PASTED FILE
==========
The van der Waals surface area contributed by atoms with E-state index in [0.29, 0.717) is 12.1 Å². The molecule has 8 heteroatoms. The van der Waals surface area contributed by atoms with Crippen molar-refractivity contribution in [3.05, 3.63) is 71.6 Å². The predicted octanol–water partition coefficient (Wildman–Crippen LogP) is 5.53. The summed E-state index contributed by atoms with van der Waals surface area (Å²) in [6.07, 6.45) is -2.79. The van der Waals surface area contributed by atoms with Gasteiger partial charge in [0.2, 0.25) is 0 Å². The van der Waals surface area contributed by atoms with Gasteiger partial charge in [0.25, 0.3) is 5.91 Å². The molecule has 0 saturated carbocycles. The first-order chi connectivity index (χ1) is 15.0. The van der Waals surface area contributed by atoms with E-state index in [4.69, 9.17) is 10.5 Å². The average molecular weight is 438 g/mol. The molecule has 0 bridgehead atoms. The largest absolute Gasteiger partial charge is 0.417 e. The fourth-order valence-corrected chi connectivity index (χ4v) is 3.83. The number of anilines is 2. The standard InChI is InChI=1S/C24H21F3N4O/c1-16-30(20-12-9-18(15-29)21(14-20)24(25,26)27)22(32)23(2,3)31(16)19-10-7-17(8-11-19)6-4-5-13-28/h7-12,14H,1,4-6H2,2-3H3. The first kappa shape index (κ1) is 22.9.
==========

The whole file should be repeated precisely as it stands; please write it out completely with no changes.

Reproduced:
The van der Waals surface area contributed by atoms with E-state index in [0.29, 0.717) is 12.1 Å². The molecule has 8 heteroatoms. The van der Waals surface area contributed by atoms with Crippen molar-refractivity contribution in [3.05, 3.63) is 71.6 Å². The predicted octanol–water partition coefficient (Wildman–Crippen LogP) is 5.53. The summed E-state index contributed by atoms with van der Waals surface area (Å²) in [6.07, 6.45) is -2.79. The van der Waals surface area contributed by atoms with Gasteiger partial charge in [0.2, 0.25) is 0 Å². The van der Waals surface area contributed by atoms with Gasteiger partial charge in [0.25, 0.3) is 5.91 Å². The molecule has 0 saturated carbocycles. The first-order chi connectivity index (χ1) is 15.0. The van der Waals surface area contributed by atoms with E-state index in [4.69, 9.17) is 10.5 Å². The average molecular weight is 438 g/mol. The molecule has 0 bridgehead atoms. The largest absolute Gasteiger partial charge is 0.417 e. The fourth-order valence-corrected chi connectivity index (χ4v) is 3.83. The number of anilines is 2. The standard InChI is InChI=1S/C24H21F3N4O/c1-16-30(20-12-9-18(15-29)21(14-20)24(25,26)27)22(32)23(2,3)31(16)19-10-7-17(8-11-19)6-4-5-13-28/h7-12,14H,1,4-6H2,2-3H3. The first kappa shape index (κ1) is 22.9.